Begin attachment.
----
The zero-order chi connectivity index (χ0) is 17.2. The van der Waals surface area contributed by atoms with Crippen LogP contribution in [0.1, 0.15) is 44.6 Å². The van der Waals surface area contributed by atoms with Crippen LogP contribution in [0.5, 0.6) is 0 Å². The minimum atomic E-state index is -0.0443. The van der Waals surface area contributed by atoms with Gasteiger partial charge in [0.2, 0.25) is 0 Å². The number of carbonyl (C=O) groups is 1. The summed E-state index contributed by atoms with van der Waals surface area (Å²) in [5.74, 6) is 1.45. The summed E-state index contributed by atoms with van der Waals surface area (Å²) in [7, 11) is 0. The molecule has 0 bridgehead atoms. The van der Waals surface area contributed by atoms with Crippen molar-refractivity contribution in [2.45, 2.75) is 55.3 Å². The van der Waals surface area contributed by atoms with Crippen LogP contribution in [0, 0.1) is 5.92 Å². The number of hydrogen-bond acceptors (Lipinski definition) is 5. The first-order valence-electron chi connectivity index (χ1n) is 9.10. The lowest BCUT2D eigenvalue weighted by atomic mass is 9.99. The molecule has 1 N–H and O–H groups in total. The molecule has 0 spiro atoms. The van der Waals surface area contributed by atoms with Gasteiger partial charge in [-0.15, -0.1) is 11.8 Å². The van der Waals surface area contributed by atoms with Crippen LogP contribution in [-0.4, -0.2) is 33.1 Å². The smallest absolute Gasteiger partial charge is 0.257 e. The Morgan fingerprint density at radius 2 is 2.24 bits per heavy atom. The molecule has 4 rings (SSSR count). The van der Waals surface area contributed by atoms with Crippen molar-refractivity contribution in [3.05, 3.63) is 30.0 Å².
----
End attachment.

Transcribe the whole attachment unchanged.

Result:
The zero-order chi connectivity index (χ0) is 17.2. The van der Waals surface area contributed by atoms with Crippen LogP contribution in [0.1, 0.15) is 44.6 Å². The van der Waals surface area contributed by atoms with Crippen LogP contribution in [0.5, 0.6) is 0 Å². The minimum atomic E-state index is -0.0443. The van der Waals surface area contributed by atoms with Gasteiger partial charge in [0.2, 0.25) is 0 Å². The number of carbonyl (C=O) groups is 1. The summed E-state index contributed by atoms with van der Waals surface area (Å²) in [5.74, 6) is 1.45. The summed E-state index contributed by atoms with van der Waals surface area (Å²) in [7, 11) is 0. The molecule has 0 bridgehead atoms. The van der Waals surface area contributed by atoms with Crippen molar-refractivity contribution in [2.45, 2.75) is 55.3 Å². The van der Waals surface area contributed by atoms with Crippen LogP contribution in [0, 0.1) is 5.92 Å². The number of hydrogen-bond acceptors (Lipinski definition) is 5. The first-order valence-electron chi connectivity index (χ1n) is 9.10. The lowest BCUT2D eigenvalue weighted by atomic mass is 9.99. The molecule has 1 N–H and O–H groups in total. The molecule has 0 spiro atoms. The van der Waals surface area contributed by atoms with Gasteiger partial charge in [-0.15, -0.1) is 11.8 Å². The van der Waals surface area contributed by atoms with Crippen LogP contribution in [-0.4, -0.2) is 33.1 Å². The smallest absolute Gasteiger partial charge is 0.257 e. The Morgan fingerprint density at radius 2 is 2.24 bits per heavy atom. The molecule has 4 rings (SSSR count). The van der Waals surface area contributed by atoms with Crippen molar-refractivity contribution in [3.05, 3.63) is 30.0 Å².